Common vs. Preferred Stock: How They Differ

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The main differences between common vs. preferred stock lies in the investors intention, how they receive profit, and the various risks involved.

In our previous article, we discussed that among the different types of stocks issued by a company, the two outstanding ones are common stock and preferred stock. 

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However, any investor who understands this would also want to know the difference between these two.  

Although, in this article, we are more concerned about the dissimilarity we will also talk about the similarities.

The definitions of common vs. preferred stock

For more emphasis and the sake of this article let us explain more about these two main types of stocks.

In a simple language, common stocks are those regular types of securities that investors purchase because of their advantage to ownership and other rights as compared to other stocks.

When you purchase a common stock from a company, you become part owner, and shareholder. Now as a shareholder, you have rights to voting, decision making, profits from the company, and claim to its assets.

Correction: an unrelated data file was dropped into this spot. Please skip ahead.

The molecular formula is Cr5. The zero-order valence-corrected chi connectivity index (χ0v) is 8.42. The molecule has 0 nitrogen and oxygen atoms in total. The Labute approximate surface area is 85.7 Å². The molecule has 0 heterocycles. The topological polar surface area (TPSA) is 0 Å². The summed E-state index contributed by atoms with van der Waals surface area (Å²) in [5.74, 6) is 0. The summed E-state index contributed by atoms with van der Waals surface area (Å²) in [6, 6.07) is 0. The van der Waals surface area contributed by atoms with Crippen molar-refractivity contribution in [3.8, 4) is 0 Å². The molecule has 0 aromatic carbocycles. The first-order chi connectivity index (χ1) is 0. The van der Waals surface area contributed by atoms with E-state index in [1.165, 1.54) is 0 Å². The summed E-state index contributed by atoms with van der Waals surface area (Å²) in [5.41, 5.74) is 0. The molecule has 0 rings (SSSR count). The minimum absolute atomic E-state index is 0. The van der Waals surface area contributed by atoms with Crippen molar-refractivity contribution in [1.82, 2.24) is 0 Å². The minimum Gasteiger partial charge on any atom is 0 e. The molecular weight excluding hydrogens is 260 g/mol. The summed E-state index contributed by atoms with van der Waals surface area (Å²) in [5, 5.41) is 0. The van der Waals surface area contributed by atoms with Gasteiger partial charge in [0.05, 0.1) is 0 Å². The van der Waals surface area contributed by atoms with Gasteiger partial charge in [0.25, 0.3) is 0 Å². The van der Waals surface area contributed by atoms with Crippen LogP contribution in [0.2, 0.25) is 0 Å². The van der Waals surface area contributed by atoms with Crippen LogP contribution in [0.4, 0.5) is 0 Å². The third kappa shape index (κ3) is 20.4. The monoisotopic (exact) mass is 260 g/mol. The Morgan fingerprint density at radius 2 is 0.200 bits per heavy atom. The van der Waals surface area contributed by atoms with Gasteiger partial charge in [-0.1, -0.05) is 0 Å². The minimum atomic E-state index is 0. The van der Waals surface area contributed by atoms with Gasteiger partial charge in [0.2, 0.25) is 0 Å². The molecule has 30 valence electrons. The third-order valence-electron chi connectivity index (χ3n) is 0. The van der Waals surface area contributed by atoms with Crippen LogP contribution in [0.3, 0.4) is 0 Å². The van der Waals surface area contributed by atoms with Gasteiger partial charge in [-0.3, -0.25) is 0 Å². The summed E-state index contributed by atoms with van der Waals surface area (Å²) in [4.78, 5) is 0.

A preferred or preference stock on the other hand is also a regular type of stock having similarity in ownership with common stock.

But unlike its name “preference” meaning first choice, the owners are given favorable rights as compared with common stockholders.

When you purchase a preference stock you not only become a shareholder but also occupy a unique position. This distinctive position comes in the company’s capital structure. For instance in the company’s dividend,

The difference in common vs. preference stock

Sometimes, one may ask why is common stock and preferred stock regarded as the primary type of stock. Why are other types of stocks not regarded in the same way?

The answer is simple; these two types of stock appeal most to investors. They understand that these stocks give access to ownership, provide stable income, and at the same time serve different purposes. Therefore, let us look at the dissimilarity that each one has compared to the other

1.  Right to ownership

Investors in common stock are part owners of a company. They have rights and more control over matters regarding Ownership of a company.  Such as voting in the meeting of shareholders, decision-making, and electing of board of directors.

While in preference stock, investors have no right to vote, make decisions, or elect any member of the board of directors. Thus they have no control over the company’s matters or governance. 

Hence, common and preferred stock has the similarity of ownership in a company.  

2. Payment of company’s profit (Dividend)

Investors in common stock receive their dividends based on the decisions of the shareholders. This decision is made based on the outcome of the company’s financial performance.

This simply means that common stockholder’s dividend is not guaranteed. Thus if the company performs badly or records much losses they may not receive any dividends. Hence, common stock holder’s dividend varies with price fluctuation.